Monday, January 25, 2010

Breath of Heaven

Happy New Year! Well, it's not new anymore, but as this is my first entry of 2010, can you humor me?

Way back in 2009, when Thanksgiving quickly rolled into the month of December, I began to experience my first ever bout with writer's block - a condition which has plagued me for nearly two months. For weeks now I have written and erased repeatedly, stared at a blank screen, and finally, exasperated, turned off the computer hoping for better days. I wouldn't say I'm prolific again yet, but I do have a few thoughts brewing to share with you. Here goes...

While I realize Christmas past is gone and Christmas future is literally eleven months away, I feel the need to revisit my 2009 Advent season to put the proper perspective on my 2010 blog season.

It was mid-December, less than two weeks before Christmas, and I could hardly contain myself as I approached the Plaza de Armas. To my utter delight, the lamp posts that surround the square were elegantly wrapped in white lights, a giant Christmas tree, tastefully decorated in oversized ornaments, stood majestically, shadowing the life-size nativity scene, which could not have been complete without the tribal jungle natives standing guard on either side of the Baby Jesus (next to the Magi of course), while the glass front of the lobby of the El Dorado Five Star Hotel glowed, looking like a picture from the holiday edition of Southern Living magazine. An enormous smile spread across my face and I squealed with excitement, which made my Peruvian friends laugh. The scene was so simple, yet so beautiful. I felt like a little girl again and Christmas was something special - I cannot remember the last time I felt that way.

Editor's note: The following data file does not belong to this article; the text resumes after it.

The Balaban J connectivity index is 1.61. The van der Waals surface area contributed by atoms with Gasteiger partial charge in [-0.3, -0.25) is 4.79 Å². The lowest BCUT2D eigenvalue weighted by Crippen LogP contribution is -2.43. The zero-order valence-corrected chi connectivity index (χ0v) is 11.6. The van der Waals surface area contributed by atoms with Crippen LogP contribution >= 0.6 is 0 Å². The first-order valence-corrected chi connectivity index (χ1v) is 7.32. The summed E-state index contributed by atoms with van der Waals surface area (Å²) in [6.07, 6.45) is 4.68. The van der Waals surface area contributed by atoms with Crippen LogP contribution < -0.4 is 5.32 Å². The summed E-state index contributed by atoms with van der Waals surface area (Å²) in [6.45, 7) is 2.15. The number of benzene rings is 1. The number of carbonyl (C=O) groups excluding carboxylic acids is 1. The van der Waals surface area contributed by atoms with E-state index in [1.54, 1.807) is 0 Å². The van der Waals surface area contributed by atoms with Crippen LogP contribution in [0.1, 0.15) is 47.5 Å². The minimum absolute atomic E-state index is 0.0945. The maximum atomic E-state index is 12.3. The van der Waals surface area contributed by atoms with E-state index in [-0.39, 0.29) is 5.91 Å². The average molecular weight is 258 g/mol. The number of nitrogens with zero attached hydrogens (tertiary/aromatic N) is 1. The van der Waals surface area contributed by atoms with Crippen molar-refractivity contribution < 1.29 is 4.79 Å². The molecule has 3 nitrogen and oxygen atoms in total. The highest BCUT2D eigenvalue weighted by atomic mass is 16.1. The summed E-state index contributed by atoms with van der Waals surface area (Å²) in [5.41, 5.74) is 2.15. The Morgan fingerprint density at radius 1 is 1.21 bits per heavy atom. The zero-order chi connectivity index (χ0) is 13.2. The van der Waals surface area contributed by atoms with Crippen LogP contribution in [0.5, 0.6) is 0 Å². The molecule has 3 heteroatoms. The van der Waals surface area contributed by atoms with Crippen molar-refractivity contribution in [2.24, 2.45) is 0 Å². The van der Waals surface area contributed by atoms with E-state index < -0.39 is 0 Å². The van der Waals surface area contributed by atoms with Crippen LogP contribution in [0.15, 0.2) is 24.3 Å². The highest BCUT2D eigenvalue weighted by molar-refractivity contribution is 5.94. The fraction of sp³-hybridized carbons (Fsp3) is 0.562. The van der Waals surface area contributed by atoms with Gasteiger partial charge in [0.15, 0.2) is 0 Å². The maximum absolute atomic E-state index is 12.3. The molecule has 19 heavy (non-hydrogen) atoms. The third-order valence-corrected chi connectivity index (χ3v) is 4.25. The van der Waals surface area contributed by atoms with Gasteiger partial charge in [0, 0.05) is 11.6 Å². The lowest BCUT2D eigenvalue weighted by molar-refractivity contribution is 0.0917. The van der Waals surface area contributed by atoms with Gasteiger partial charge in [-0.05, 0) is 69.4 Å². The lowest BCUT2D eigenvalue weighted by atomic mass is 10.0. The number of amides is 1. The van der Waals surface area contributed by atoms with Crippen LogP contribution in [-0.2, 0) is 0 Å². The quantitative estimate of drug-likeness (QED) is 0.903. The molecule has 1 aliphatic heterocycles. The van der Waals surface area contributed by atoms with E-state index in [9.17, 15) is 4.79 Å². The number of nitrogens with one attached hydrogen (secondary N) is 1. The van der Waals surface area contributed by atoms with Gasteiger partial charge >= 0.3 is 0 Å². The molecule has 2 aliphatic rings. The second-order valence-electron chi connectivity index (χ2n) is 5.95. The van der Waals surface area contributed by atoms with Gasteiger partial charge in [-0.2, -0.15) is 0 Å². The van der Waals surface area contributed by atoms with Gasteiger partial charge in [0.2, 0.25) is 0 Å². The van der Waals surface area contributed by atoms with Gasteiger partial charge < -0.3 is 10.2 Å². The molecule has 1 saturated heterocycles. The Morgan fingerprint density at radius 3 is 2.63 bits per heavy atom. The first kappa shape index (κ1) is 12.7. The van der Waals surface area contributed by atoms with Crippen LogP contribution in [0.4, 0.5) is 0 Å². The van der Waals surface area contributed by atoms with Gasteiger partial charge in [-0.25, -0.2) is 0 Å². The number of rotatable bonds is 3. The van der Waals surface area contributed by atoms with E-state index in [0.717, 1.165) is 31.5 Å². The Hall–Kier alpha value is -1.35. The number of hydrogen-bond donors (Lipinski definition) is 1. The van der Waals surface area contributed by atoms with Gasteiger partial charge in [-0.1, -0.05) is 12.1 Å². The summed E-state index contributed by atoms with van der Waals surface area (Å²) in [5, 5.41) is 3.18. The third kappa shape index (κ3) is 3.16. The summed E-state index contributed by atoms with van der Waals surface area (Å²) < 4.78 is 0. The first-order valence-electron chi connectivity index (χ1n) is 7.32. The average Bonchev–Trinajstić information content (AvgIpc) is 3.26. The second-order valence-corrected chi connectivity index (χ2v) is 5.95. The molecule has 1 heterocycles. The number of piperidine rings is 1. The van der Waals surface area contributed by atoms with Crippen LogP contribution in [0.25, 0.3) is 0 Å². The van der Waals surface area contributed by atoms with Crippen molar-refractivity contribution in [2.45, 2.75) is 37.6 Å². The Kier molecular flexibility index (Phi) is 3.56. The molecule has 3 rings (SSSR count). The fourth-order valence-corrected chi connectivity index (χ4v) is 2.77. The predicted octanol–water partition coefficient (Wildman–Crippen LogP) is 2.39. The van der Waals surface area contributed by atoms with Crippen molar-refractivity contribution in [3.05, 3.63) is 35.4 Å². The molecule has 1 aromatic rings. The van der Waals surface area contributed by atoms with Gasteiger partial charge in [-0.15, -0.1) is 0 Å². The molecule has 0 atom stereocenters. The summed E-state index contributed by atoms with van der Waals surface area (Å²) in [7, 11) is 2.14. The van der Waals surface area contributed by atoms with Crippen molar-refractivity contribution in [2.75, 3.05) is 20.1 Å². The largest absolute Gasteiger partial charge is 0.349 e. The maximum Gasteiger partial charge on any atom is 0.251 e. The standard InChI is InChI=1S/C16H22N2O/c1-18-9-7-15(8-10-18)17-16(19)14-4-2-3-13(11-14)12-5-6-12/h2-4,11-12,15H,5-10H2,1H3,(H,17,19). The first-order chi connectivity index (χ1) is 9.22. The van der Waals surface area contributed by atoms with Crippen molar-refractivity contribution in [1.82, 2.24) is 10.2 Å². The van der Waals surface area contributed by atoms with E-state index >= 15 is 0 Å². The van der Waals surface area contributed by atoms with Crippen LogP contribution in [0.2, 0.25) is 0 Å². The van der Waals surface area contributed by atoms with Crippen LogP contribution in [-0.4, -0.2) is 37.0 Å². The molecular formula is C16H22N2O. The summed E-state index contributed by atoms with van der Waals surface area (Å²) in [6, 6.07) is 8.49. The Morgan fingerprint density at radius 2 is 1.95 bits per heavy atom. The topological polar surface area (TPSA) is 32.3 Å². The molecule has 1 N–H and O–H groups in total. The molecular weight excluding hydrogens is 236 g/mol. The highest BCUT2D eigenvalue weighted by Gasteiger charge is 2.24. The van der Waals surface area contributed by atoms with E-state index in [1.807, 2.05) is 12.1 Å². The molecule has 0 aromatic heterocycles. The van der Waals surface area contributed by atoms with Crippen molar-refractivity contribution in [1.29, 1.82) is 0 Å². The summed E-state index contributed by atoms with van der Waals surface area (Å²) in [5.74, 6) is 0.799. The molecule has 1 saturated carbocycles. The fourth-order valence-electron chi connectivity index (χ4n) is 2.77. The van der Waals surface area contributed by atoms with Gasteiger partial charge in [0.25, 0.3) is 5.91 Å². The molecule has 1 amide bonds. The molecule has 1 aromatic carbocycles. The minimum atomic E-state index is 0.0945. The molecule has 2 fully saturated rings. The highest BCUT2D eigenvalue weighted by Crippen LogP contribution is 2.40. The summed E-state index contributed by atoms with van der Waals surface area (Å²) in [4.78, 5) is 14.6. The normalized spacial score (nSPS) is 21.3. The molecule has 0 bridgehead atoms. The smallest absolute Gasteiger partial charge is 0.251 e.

As you might imagine, Christmas in Peru is quite different from the way we celebrate in the U.S. While U.S. stores are already stocking their Christmas paraphernalia and malls are decking their halls before the last piece of Halloween candy is eaten by a young trick-or-treater (maybe before the first piece is even purchased), you won't find any evidence of the holidays in Iquitos until after December 1, and then you only catch an occasional glimpse - the real decorating doesn't begin until December 15. (I cannot begin to explain how refreshing it was to not be sick of Christmas before Thanksgiving!) Though from time to time you will see images of the white-bearded guy in the big red suit, the myth of Santa Claus is not perpetuated here. The Peruvians, however, do believe each child should get a new toy for Christmas (notice I said toy - singular), and those who are able buy extras and give them to less fortunate friends and neighbors who cannot afford gifts for their kids. In the 2-3 days prior to Christmas, long lines form in every neighborhood and at many churches as adults ladle out steaming hot chocolate into the cups the children bring with them in events known as "chocolatadas." The markets are lined with various brands of "panetton," the fruit bread that is traditionally eaten with the holiday meal at midnight, when Christmas Eve becomes Christmas Day (those who can afford it also have another round of hot chocolate). Christmas Eve is a time of reflection, particularly for those who are spiritual; many Christians spend at least part of the day in church. Commerce ceases on Christmas Day and people emerge from their homes to hang out in the streets all day with their neighbors. It is an opportunity to be together; not a time for opening presents or running themselves ragged with a hectic schedule of meals and travel, but a time to really enjoy family and friends.